From Cokie — Shell-shocked investors are becoming a little more willing to hold on to riskier assets. Stocks of smaller companies rose far more than the rest of the market. These are the stocks that have taken some of the heaviest losses since the sell-off began in early March. See our update below.

Special Update from Wealth E&P

This Week on Wall Street – Stock prices pushed higher last week as news of a White House plan to reopen the economy and reports of a potential COVID-19 treatment helped the market overcome weak economic data and an ugly start to the corporate earnings season.

The Dow Jones Industrial Average rose 2.21%, while the Standard & Poor’s 500 advanced 3.04%. The Nasdaq Composite Index gained 6.09% for the week. The MSCI EAFE Index, which tracks developed overseas stock markets, slumped 1.75%.[1][2][3]

Reality Hits – Until last week, the extent of the economic damage from COVID-19 lacked a lot of hard data. With the release of retail sales (down 8.7% for March), industrial production (down 5.4% in March), and new jobless claims of 5.2 million (bringing the four-week total to 22 million), the scope of economic trouble became clearer.[4][5][6]

Corporate Earnings – Stocks wavered throughout the week as investors digested the economic data and balanced the reports against signs that the pandemic may have peaked. With news of a plan to restart the economy and promising test results of a COVID-19 treatment, market sentiment turned positive, sending stocks higher on the final day of trading and cementing the second consecutive week of gains.

Large banks kicked off the quarterly earnings season, reporting declines in profits as they hiked loan loss reserves and saw a contraction in consumer credit card use. The large loan loss reserves represent a sobering view on just how much the banks believe small businesses and consumers may be affected by the economic downturn.

Final Thought – With bank earnings reports, investors got an important – but limited – view of the state of the economy. This week’s earnings reports are expected to provide a much broader cross-section of the economy, with a number of consumer products, technology, industrial, transportation, and communication services companies reporting.

THIS WEEK: COMPANIES REPORTING EARNINGS

Monday: IBM (IBM), Halliburton (HAL)

Tuesday: Netflix (NFLX), Procter & Gamble (PG), Coca-Cola (KO), United Airlines (UA)

Wednesday: Facebook (FB), AT&T (T), Boeing (BA), Tesla (TSLA), Visa (V)

Thursday: Amazon (AMZN), Intel (INTC), Starbucks (SBUX), 3M Company (MMM), Southwest Airlines (LUV) 

Friday: Verizon (VZ), American Airlines (AAL), American Express (AXP)

Source: Zacks, April 17, 2020

Companies mentioned are for informational purposes only. It should not be considered a solicitation for the purchase or sale of the securities. Any investment should be consistent with your objectives, time frame and risk tolerance. The return and principal value of investments will fluctuate as market conditions change. When sold, investments may be worth more or less than their original cost. Companies may reschedule when they report earnings without notice.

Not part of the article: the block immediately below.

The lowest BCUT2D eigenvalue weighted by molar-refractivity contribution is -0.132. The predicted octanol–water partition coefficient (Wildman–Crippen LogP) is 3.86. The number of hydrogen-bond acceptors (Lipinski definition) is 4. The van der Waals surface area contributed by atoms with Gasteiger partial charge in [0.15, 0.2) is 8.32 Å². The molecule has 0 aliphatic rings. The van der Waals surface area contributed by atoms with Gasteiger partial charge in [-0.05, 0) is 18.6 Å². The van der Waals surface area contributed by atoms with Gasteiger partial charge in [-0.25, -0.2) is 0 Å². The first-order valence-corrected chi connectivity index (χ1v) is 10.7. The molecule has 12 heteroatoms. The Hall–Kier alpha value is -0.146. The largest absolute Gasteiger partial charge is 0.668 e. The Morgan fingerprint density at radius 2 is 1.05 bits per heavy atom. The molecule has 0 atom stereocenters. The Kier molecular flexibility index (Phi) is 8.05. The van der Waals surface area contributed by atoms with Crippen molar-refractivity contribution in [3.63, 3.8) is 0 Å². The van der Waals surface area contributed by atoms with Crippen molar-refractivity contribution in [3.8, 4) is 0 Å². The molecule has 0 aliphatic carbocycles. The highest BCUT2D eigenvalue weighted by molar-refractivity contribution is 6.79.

As a trusted financial advisor, Cokie Berenyi can show you how to create a financial investment plan that will take care of you in the years to come. Schedule a free 15-minute consultation with her today and setup a plan that will work today, tomorrow, and the future.

Companies mentioned are for informational purposes only. It should not be considered a solicitation for the purchase or sale of the securities. Any investment should be consistent with your objectives, time frame and risk tolerance. The return and principal value of investments will fluctuate as market conditions change. When sold, investments may be worth more or less than their original cost. Companies may reschedule when they report earnings without notice.

Source: Zacks, April 17, 2020 Companies mentioned are for informational purposes only. It should not be considered a solicitation for the purchase or sale of the securities. Any investment should be consistent with your objectives, time frame and risk tolerance. The return and principal value of investments will fluctuate as market conditions change. When sold, investments may be worth more or less than their original cost. Companies may reschedule when they report earnings without notice.

[1] The Wall Street Journal, April 17, 2020. The market indexes discussed are unmanaged and generally considered representative of their respective markets. Individuals cannot directly invest in unmanaged indexes. Past performance does not guarantee future results. The return and principal value of investments will fluctuate as market conditions change. When sold, investments may be worth more or less than their original cost.

[2] The Wall Street Journal, April 17, 2020. The market indexes discussed are unmanaged and generally considered representative of their respective markets. Individuals cannot directly invest in unmanaged indexes. Past performance does not guarantee future results. The return and principal value of investments will fluctuate as market conditions change. When sold, investments may be worth more or less than their original cost.

[3] The Wall Street Journal, April 17, 2020.

[4] The Wall Street Journal, April 15, 2020.

[5] MarketWatch, April 15, 2020.

[6] The Wall Street Journal, April 16, 2020.